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Thursday, October 31, 2013

Genmab Announces Positive Top-Line Phase II Results of Ofatumumab in MS

October 10, 2013

Genmab Announces Positive Top-Line Phase II Results of Ofatumumab in Multiple Sclerosis
  • Treatment with ofatumumab showed significant reduction in the cumulative number of new brain lesions
  • No unexpected safety findings
Copenhagen, Denmark; October 10, 2013 — Genmab A/S (OMX: GEN) announced today top-line results from a Phase II study of the subcutaneous formulation of ofatumumab in relapsing-remitting multiple sclerosis (RRMS).
A total of 232 subjects with RRMS were randomized in the study. There was a clear separation from placebo on the cumulative number of new gadolinium enhancing lesions (active brain lesions) over a period of 12 weeks in subjects treated with all doses of ofatumumab compared to subjects treated with placebo [p < 0.001]. For the primary endpoint, analysis of data from weeks 0-12 estimated a 65% reduction in the cumulative number of new T1 gadolinium enhancing lesions for all doses [p < 0.001]. In weeks 4-12, analyses of data estimated a ≥ 90% reduction in the cumulative number of new T1 gadolinium enhancing lesions for all cumulative doses of ofatumumab ≥ 30 mg [p < 0.001].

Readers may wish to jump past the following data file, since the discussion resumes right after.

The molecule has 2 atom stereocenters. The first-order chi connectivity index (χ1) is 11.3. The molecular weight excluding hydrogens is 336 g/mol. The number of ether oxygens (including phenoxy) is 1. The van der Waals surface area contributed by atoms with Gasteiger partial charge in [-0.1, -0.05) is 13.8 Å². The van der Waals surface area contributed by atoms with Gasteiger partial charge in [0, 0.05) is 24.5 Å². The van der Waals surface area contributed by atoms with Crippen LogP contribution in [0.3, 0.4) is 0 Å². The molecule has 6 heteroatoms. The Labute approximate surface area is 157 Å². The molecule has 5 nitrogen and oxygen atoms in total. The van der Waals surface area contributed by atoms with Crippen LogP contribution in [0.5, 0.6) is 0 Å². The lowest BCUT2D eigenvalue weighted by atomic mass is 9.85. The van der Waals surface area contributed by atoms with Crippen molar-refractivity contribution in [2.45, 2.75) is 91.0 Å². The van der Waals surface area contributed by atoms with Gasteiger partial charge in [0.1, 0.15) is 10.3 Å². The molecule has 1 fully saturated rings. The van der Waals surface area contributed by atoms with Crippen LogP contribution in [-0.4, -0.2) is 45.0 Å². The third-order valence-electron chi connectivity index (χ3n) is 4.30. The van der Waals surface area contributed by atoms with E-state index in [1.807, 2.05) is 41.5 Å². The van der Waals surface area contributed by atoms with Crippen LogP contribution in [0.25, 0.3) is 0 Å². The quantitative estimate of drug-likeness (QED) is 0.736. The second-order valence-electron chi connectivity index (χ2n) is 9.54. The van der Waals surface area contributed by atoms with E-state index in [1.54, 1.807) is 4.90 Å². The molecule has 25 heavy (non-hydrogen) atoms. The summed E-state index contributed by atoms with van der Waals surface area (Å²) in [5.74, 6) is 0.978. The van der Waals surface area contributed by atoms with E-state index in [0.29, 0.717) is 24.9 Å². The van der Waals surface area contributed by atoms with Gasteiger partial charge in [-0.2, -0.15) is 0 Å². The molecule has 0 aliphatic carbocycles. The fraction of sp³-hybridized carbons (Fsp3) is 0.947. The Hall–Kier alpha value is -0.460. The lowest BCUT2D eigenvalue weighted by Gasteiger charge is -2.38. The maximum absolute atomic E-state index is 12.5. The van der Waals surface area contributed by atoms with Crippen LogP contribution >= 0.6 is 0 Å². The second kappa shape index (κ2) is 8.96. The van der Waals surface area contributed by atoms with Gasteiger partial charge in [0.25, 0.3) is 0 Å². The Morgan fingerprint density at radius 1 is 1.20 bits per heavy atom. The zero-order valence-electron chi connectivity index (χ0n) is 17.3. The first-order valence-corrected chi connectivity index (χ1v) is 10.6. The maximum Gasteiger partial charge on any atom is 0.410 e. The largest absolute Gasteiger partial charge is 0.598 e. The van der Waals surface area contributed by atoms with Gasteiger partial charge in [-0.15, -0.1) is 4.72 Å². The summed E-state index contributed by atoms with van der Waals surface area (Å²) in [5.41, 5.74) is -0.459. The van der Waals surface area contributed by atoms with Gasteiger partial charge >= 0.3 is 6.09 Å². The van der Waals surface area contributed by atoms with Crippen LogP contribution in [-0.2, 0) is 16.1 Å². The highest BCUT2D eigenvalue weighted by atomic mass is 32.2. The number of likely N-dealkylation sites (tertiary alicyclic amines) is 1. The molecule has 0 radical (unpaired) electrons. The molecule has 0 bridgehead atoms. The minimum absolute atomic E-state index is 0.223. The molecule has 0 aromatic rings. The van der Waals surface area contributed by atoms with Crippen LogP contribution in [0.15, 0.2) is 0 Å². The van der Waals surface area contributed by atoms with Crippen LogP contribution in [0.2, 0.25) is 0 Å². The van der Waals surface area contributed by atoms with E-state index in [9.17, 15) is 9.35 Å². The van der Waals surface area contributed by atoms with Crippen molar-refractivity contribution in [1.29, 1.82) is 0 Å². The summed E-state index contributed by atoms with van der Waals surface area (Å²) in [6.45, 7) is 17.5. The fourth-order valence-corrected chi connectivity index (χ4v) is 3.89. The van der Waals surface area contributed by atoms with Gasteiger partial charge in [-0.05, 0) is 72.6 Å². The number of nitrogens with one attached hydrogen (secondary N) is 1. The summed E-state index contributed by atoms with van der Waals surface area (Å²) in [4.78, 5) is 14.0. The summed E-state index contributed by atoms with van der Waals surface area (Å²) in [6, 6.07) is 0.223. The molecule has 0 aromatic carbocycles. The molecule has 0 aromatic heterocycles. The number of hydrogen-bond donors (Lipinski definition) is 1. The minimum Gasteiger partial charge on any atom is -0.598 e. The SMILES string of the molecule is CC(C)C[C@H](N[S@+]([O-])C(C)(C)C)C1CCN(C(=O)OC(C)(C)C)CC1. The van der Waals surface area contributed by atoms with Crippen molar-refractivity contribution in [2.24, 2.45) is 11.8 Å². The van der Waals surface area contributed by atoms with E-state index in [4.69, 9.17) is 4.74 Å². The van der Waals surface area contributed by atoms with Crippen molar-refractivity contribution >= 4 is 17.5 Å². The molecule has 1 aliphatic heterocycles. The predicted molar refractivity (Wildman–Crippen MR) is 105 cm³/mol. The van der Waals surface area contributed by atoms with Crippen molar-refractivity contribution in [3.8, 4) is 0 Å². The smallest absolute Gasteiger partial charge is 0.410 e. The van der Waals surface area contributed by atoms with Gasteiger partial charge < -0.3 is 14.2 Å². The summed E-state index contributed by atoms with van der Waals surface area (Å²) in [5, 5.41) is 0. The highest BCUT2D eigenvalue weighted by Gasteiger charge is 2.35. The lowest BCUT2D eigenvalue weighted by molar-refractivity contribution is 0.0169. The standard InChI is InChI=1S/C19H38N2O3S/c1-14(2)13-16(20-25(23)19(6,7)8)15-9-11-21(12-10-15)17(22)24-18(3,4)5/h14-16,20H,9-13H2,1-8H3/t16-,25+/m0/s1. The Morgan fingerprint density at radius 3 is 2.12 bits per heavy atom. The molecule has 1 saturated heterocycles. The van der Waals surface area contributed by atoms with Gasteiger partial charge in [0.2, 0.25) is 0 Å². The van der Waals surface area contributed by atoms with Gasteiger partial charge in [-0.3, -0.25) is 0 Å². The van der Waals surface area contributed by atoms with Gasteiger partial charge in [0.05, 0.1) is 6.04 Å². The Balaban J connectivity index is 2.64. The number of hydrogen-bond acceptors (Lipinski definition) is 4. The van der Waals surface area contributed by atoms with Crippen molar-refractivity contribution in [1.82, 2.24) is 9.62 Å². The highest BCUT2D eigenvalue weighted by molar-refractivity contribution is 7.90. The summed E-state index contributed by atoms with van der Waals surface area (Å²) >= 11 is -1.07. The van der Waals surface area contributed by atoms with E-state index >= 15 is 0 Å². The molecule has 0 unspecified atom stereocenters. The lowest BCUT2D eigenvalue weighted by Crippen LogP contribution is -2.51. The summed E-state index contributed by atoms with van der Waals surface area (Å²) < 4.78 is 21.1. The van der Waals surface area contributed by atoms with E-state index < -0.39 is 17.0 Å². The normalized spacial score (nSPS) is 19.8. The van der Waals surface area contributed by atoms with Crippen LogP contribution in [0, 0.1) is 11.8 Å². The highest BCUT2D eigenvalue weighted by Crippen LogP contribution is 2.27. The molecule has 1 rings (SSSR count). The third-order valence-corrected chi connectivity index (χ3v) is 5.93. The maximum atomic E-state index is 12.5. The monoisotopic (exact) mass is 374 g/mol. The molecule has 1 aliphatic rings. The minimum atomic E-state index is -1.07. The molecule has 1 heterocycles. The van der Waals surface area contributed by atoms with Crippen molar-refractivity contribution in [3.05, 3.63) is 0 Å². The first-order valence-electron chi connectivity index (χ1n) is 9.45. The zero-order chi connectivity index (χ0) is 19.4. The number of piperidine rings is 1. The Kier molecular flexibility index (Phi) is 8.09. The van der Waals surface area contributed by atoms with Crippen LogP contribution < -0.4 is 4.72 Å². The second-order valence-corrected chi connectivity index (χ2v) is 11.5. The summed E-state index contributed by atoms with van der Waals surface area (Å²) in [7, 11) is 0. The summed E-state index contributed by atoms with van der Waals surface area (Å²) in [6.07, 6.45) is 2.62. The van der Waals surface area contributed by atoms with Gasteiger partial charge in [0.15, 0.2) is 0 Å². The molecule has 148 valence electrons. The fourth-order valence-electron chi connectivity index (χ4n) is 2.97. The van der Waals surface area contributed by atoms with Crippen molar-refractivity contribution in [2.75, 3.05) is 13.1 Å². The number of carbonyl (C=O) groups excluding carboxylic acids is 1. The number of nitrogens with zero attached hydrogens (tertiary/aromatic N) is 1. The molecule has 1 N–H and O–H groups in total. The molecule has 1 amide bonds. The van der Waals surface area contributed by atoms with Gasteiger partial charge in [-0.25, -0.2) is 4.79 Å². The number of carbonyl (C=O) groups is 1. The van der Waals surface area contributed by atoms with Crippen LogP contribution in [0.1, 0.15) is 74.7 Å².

There were no unexpected safety findings in the study. From weeks 0-12, injection related reactions were the most common adverse reaction and were observed in 52% of subjects receiving ofatumumab compared to 15% of subjects receiving placebo. There were five serious adverse events (SAEs) reported, all subjects received a 60 mg dose of ofatumumab and none of these subjects withdrew from the study. Twelve subjects withdrew during this time period; 10 of these subjects were receiving ofatumumab. To date, no cases of progressive multifocal leukoencephalopathy (PML) or opportunistic infections have been observed.
We are encouraged by the results from this study, which we believe underline the potential of subcutaneous ofatumumab for treatment of relapsing-remitting multiple sclerosis, said Jan van de Winkel, Ph.D., Chief Executive Officer of Genmab.
About the study


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